Artist’s mission to keep children out of mischief
It is exactly 10. 30 am and learning is underway at the informal visual art class at the African Church of Holy Spirit church (ACHS) compound in Lugalla village in Kakamega east sub county.
Under the watchful eye of the instructor Jeremiah Mackenzie Sore, a retired art teacher, fifteen learners–nine boys and six girls¬ aged– between 10 and 14 years are spread out across desks littered with drawing tools, including manila papers, pencils, crayons, jars of water paint and painters brush.
Hanging right in front of the church-turned-informal classroom, is a portrait painting of the late Catholic prelate, ex-Pope John Paul II and the founder of the ACHS; Chief priest, the late Ayub Maburu.
The painting is christened ‘peace makers’, and is today’s assignment for the visual art class Sore runs at the Church.
Sore started the class in April this year to productively engage school going children in this village following the indefinite closure of school over coronavirus pandemic.
Sore, 73, runs the class alone as a pastime and visual art is the main subject in addition to craft.
Asked why the turn out is low, Sore, said “visual art is not for crowds”.
“In this village, only my son and I have an interest. We communicate our ideas to the masses through our paintings.
That is the inspiration that will bring them here to learn,” he added.
Students meet in this church thrice every week for up to two hours to hone their skill in visual art.
The session is practical and interactive and Sore admitted he has so far identified some talents with a bright future in the trade.
The septuagenarian said he began the programme to assist talented artists in the village to succeed him after realising that coronavirus would confine children home for a longer time than usual and hence the need to engage them productively.
“I want my students to engage in what they like most. I don’t give them topics to draw on.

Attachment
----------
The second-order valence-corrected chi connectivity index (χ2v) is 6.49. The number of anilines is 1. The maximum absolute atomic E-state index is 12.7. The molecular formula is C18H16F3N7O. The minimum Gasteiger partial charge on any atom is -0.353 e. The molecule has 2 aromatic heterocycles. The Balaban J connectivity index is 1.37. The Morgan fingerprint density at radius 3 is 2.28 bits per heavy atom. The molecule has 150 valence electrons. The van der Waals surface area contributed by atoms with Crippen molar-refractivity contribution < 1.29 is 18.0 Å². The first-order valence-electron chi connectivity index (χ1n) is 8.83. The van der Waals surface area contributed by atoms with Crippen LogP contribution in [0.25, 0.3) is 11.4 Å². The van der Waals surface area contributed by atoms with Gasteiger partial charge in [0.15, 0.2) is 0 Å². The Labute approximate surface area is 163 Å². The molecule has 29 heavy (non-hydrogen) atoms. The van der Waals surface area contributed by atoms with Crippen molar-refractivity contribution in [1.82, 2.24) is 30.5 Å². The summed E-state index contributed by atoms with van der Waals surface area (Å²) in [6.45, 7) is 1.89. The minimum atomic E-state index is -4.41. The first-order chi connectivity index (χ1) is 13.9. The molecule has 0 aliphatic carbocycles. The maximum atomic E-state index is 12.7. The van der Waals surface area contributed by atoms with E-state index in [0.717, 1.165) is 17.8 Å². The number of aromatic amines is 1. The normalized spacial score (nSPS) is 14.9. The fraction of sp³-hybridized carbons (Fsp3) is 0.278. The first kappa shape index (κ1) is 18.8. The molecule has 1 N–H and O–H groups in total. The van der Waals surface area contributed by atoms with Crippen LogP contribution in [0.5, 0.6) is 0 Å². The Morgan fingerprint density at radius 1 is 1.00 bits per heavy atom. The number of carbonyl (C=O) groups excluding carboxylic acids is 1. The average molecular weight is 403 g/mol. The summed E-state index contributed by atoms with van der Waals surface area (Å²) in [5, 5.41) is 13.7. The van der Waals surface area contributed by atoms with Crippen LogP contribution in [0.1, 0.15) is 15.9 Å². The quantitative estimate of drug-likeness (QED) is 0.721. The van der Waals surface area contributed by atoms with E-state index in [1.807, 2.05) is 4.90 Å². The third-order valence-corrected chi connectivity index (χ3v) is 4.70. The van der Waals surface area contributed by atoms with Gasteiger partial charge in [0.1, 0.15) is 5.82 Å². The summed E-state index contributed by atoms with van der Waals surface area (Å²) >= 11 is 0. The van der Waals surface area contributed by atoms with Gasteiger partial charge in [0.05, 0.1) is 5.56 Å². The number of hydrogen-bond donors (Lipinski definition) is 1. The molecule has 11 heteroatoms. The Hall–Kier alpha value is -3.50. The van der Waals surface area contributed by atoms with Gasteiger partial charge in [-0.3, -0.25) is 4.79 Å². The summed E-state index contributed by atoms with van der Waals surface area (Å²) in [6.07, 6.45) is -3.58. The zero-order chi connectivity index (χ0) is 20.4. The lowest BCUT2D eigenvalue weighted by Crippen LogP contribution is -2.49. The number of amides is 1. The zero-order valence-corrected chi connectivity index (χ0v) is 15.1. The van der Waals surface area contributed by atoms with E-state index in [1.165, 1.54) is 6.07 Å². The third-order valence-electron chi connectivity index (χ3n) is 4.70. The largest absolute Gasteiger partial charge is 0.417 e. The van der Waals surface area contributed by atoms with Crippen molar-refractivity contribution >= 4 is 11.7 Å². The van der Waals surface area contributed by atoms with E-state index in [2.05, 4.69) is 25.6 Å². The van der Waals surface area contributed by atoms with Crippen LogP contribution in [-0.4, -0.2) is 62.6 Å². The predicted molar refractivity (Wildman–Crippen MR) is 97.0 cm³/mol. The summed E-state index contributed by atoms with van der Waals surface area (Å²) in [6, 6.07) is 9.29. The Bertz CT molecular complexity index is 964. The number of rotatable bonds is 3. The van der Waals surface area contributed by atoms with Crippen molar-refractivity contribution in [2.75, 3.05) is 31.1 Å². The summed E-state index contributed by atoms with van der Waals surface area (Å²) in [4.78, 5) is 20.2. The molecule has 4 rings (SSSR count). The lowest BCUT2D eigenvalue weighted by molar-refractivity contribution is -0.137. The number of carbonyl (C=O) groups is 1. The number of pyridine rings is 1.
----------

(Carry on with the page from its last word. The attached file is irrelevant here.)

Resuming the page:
I allow them to explore their imagination to draw unique art works that meet the threshold of balance, proportion, emphasis, variety, movement, rhythm and harmony,” Sore said.
The church administration, he observes, provided the space for the class.
“Drawing and painting is one way of engaging our children from the usual monotony of science and mathematics,” he said as he he led us to his art gallery, in his stone house, situated about 100 metre from the church gate.
In the gallery, Sore has remarkable paintings of prominent politicians including portraits of the late President Daniel Moi, President Uhuru Kenyatta, Orange Democratic Leader, Raila Odinga, former US president Barack Obama, Deputy President William Ruto and Musalia Mudavadi.
Picking on one of Raila portraits produced after the 2017 election, showing the ODM leader crestfallen as he waved to supporters, Sore said visual artists speak through their drawing and paintings, adding the strokes of the pen and brush are calculative and intended to drive a specific idea.
The 2017 painting of Raila, he said, was probably his last piece of work.
“I think my painting days are over. This is not a business. It does not make me any money.
Painting requires a lot of concentration and commitment. Training children to draw and paint as I age is my delight,”he said.